Maths in Computer Science?

1. Apr 1, 2012

Tanarif

As a person learning calculus, I always get frustrated by considering the practical applications of it. In an interview Larry Ellison said this about relational database programming:

"Relational database technology was invented by a guy by the name of Ted Codd at IBM. It's based on relational algebra and relational calculus. It is a very mathematically rigorous form of data management that we can prove mathematically to be functionally complete."

Could someone possibly explain or direct me towards where I can find out precisely how databases can be linked to calculus/maths?

Any input is much appreciated.
Thanks

2. Apr 1, 2012

Number Nine

He is referring to to a different kind of calculus than the field you're thinking of. Googling either of the terms you listed will find you a definition, which will go a long way towards describing their applications in CS. Beyond that, you won't be able to do much without a background in logic.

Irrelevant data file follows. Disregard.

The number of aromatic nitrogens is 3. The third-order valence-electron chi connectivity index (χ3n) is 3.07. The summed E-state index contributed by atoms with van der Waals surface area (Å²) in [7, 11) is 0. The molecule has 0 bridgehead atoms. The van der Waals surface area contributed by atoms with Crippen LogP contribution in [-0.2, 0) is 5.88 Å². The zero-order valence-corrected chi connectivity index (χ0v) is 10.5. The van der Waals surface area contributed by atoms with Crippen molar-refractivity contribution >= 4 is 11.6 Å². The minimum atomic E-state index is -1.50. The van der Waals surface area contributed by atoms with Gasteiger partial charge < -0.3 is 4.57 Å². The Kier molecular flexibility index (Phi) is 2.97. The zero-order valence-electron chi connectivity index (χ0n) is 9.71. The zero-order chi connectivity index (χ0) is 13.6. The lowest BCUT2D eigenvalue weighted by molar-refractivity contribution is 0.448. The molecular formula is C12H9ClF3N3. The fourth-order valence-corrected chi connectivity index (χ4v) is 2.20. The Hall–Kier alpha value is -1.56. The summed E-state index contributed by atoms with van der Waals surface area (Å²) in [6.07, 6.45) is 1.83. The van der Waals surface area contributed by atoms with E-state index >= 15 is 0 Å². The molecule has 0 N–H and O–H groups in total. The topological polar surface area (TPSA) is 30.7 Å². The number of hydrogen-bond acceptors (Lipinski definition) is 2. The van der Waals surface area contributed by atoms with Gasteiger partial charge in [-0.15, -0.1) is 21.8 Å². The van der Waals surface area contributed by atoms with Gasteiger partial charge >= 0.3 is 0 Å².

3. Apr 1, 2012

Tanarif

Thanks, will do so. Just to quickly ask, do you refer to a specific study of logic, or just logic in a more general sense?

4. Apr 2, 2012

romsofia

For computer science, you deal with a branch called Boolean Algebra. This study is VERY important because, without it, we wouldn't even have logic gates!

I don't know where you're at in your math/CS journey, so I'll leave you with the wikipedia article: http://en.wikipedia.org/wiki/Boolean_algebra_(logic [Broken])

Good luck.

Last edited by a moderator: May 5, 2017
5. Apr 2, 2012

Number Nine

Definitely the formal study of logic. Unfortunately, logic courses (beyond simple introductions) tend to be rare at most Universities.

6. Apr 2, 2012

rcgldr

Last edited: Apr 2, 2012
7. Apr 2, 2012

SteveL27

Relational databases are based on relations in set theory. A relation is a subset of the Cartesian product of a collection of sets. You can define all relational database operations in terms of operations on set theoretic relations.